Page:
Hold It All

Month: April, 2013

Does the Buddha Smile in Hell?

Does the Buddha smile in hell?
Many devoted practitioners would immediately say
“Yes, of course, he is the Buddha after all”

Vast knowledge of the chain of cause and effect

Would he smile as he watched Sam Ybarra
Leading the battle cry while wearing a necklace of human ears
He sliced off from his Vietnamese victims? Read the rest of this entry »

Mark Chmiel is Made of Non-Mark Chmiel Elements

Thich Nhat Hanh teaches out of the Buddhist tradition:
There is no separate self capable of existing on its own
One thing is connected to so much else

The sheet of paper is made of non-paper elements
Like the tree, sunshine, rain, and soil
Like the logger, the logger’s parents, the wheat that fed the logger

If you look deeply, he says
You can see an ordinary sheet of paper is marvelous
It contains the universe!

In our culture we have such a strong sense of the “I”
The independent, unto itself “I”
The “I” who alone wins the academic or athletic prizes Read the rest of this entry »

Passing through Boca Raton and Joining the Buddhist Sangha for an Evening

This Jewish-looking Buddhist
Serenely sitting seven feet away from me
Her long braided black hair a mindful marvel and work of art
Her half-smile that could make Thich Nhat Hanh himself weak in the knees
Her eyes that could disarm the Burmese junta
While I’m thinking about her
She’s concentrating like Shantideva moving full steam ahead toward samadhi

Read the rest of this entry »

Questions about the War Dead

When the statisticians in the Armed Services
Tally up the war dead-
Most recently
In Iraq and Afghanistan-
Do they include
The veterans who commit suicide
In country or back at home?

How long in meters
Would another black granite memorial wall have to be
To carry the names of all the Vietnam veterans
Who took their lives
Whether in 1976
1983 or

How many decades would it take
To raise the money
To erect such a memorial?
How many official papers
On the monthly suicide totals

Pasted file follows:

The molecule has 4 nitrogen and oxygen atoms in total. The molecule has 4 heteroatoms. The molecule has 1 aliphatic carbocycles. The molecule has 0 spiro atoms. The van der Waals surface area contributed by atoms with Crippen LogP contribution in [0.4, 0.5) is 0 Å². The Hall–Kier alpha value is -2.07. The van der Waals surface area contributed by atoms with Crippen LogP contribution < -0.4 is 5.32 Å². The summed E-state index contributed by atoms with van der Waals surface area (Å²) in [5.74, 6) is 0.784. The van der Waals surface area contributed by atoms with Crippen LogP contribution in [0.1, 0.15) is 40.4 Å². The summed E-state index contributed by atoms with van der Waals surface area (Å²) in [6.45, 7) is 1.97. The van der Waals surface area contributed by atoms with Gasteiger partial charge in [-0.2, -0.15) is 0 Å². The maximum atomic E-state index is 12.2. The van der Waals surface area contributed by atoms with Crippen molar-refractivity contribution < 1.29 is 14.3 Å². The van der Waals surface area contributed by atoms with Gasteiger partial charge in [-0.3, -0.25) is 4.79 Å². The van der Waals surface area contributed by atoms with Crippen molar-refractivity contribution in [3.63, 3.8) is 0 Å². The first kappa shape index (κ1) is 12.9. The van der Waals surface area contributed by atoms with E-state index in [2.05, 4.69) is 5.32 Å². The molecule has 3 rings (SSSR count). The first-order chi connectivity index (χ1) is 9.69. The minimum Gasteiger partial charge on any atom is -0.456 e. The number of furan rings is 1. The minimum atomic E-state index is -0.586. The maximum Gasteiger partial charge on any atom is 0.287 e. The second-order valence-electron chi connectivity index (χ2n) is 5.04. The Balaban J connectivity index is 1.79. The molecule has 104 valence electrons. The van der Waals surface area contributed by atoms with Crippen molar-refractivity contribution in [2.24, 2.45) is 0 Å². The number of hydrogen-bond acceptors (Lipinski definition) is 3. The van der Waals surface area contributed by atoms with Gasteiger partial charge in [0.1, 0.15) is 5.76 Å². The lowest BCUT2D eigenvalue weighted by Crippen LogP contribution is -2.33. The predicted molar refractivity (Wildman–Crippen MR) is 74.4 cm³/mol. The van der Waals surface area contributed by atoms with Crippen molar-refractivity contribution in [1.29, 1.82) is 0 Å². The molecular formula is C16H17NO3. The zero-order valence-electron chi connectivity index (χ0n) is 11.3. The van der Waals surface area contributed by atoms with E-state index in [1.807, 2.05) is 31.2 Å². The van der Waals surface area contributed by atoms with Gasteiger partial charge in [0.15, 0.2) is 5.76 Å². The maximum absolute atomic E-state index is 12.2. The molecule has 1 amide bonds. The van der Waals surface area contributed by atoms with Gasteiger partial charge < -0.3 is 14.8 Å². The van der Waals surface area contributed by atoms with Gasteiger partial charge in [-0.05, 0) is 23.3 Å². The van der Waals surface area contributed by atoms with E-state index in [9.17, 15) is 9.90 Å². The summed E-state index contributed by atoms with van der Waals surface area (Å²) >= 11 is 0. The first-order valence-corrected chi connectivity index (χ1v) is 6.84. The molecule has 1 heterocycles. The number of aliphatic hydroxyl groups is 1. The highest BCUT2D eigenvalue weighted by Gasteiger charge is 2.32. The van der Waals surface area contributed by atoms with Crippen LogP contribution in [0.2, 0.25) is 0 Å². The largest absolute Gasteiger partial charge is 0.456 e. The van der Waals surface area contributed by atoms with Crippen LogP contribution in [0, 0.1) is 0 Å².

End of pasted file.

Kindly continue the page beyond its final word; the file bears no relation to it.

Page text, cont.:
Of Iraq war veterans
Will find their place

In the George W. Bush Presidential Library and Memorial?

What You Won’t Read in USA Today

Yesterday I noticed a headline from USA Today:
“In Israel, staying alert for terror is a way of life”

The article was one in a series
On the Boston Marathon explosions

Don’t expect anytime soon
Or go looking in the archives for

USA Today articles
With titles like these:

“In Gaza, staying alert for Israeli war crimes
Is a way of life” Read the rest of this entry »

What Should Be Boldly Engraved in Stone at the New George W. Bush Presidential Library and Museum in Dallas

A Mighty Fortress
Is Our Lie

Miss Lonely & Napoleon in Rags

Dear Shimmelstoy

I’ve never done anything
Like what we did tonight

I can’t believe you actually just showed up
(Do you go on excursions like this with everyone?)


Bringing it All Back Home

Highway 61Revisited
Blonde on Blonde Read the rest of this entry »

After Last Night’s Bhagavad Gita Discussion

Daniel Berrigan once said to us
About trying to lead a nonviolent life:

“We do it because it’s the right thing to do
Not because it’s going to get us anywhere”

How deeply this cuts us!
Is the Jesuit priest crazy?

Because in these United States of Amnesia
We so want to get somewhere

We want success!
We want to know that we made a difference! Read the rest of this entry »

Right down to the Bone

They had to be college graduates
Upwardly mobile
If you’ve got a problem

They’ll find the solution
That’s their business
Overcoming obstacles

Given our implacable enemies
There’s no lollygagging
This is serious business

A U.S. pilot commented on them back in the 1960s
“We sure are pleased with those backroom boys
At Dow [Chemical Company] Read the rest of this entry »

Dorothee Sölle Collage

Why had I never noticed the number of sick people who appear in the Gospels? Who or what made them sick?

It was not theologians who invented the cross, rather, the Roman Empire thought up this method of deterring people who heard the cry for liberation by slowly and publicly torturing to death those who cried out. Anyone who has ever read reports of torture, for example, from Guatemala, anyone who has seen a film like Two Worlds about South Africa knows that it is not a matter of something exotic but of the normality of imperial suppression which now presents a slow method of torture as “low intensity conflict” for whole regions.


Our pattern was to provide political information integrated with biblical texts, a brief address, calls for action, and finally, discussion with the gathered congregation. The basic elements of all subsequent Evensongs were information, meditations, and action.

I use the gospel, or other religious traditions, to say something that is vital to me. Read the rest of this entry »